News in Brain and Behavioural Sciences
The Weekly Edition of The Human Nature Daily Review
Volume 1: Issue 25 - 4th August, 2001

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New brain scanner - British neurophysiologists are developing a portable brain scanner whose potential sensitivity could make it both useful as a basic research tool and equally promising as a cheap alternative to conventional clinical scanners. [more]

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Nutrition - What is the most efficient way to raise low-income pupils' achievement? Is it ending social promotion, increasing accountability or adding more testing? It could be none of those. Improving nutrition might bring a bigger test-score gain. [more]

Archaeology - Claims by two researchers that they have isolated DNA from a 1.8 million-year-old hominid have been dismissed by leading palaeoarchaeologists. New Scientist, Ananova.

Ancient writing - Three months after the announcement of its discovery in Central Asia, a tiny stone object inscribed with symbols thought to be the writing of an obscure desert culture from 4,000 years ago is more of an enigma than ever. [more]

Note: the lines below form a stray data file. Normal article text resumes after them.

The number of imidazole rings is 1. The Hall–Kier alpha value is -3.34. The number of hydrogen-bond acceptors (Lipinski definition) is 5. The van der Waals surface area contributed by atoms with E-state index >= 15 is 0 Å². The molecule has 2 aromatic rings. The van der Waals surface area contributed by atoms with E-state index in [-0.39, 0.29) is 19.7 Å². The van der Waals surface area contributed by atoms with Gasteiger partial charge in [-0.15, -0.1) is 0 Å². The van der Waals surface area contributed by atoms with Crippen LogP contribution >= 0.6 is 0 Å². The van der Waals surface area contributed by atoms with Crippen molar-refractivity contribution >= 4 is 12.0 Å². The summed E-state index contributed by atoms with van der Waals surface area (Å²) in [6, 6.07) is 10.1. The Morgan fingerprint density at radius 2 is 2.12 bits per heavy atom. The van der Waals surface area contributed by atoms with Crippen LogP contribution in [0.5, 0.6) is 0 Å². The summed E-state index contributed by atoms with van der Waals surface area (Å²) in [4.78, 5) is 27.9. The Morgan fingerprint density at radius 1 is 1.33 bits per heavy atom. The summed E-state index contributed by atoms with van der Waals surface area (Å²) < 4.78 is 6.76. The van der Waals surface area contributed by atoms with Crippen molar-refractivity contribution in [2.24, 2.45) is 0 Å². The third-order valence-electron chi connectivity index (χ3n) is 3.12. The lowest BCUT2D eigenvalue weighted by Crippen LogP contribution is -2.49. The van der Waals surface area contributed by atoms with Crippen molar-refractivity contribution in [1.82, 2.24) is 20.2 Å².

Gulf war syndrome - A scientist claims she has found stronger evidence that a alleged ingredient of vaccines given to Gulf War troops may have made them ill. [more] [video]

Creationism - A state Board of Education committee yesterday opened the door to the teaching of creationism -- the biblical version of the origin of mankind -- as an alternative to the theory of evolution currently taught in public school science classes. [more]. [more] and [more]

Ancient DNA - Two researchers claim that they have extracted the DNA of a 1.8-million-year-old hominid from microscopic traces of blood found on stone tools excavated at the Sterkfontein Caves. [more] and [more]

Language - There's only one thing that everyone knows about language that it's a living, growing thing so it seems particularly unfortunate that it should be false. [more] Larry Trask comments [more]

ADHD - Children with attention deficit hyperactivity disorder (ADHD) and tic disorders showed a 37 percent improvement when they took the medication guanfacine, an alternative to drugs like Ritalin, which can worsen tics, Yale researchers found in a new study published in the July issue of American Journal of Psychiatry. [more]

Language and thought - Does the language you speak affect how you think about the world? This question is taken up in three experiments. English and Mandarin talk about time differently-English predominantly talks about time as if it were horizontal, while Mandarin also commonly describes time as vertical. [more]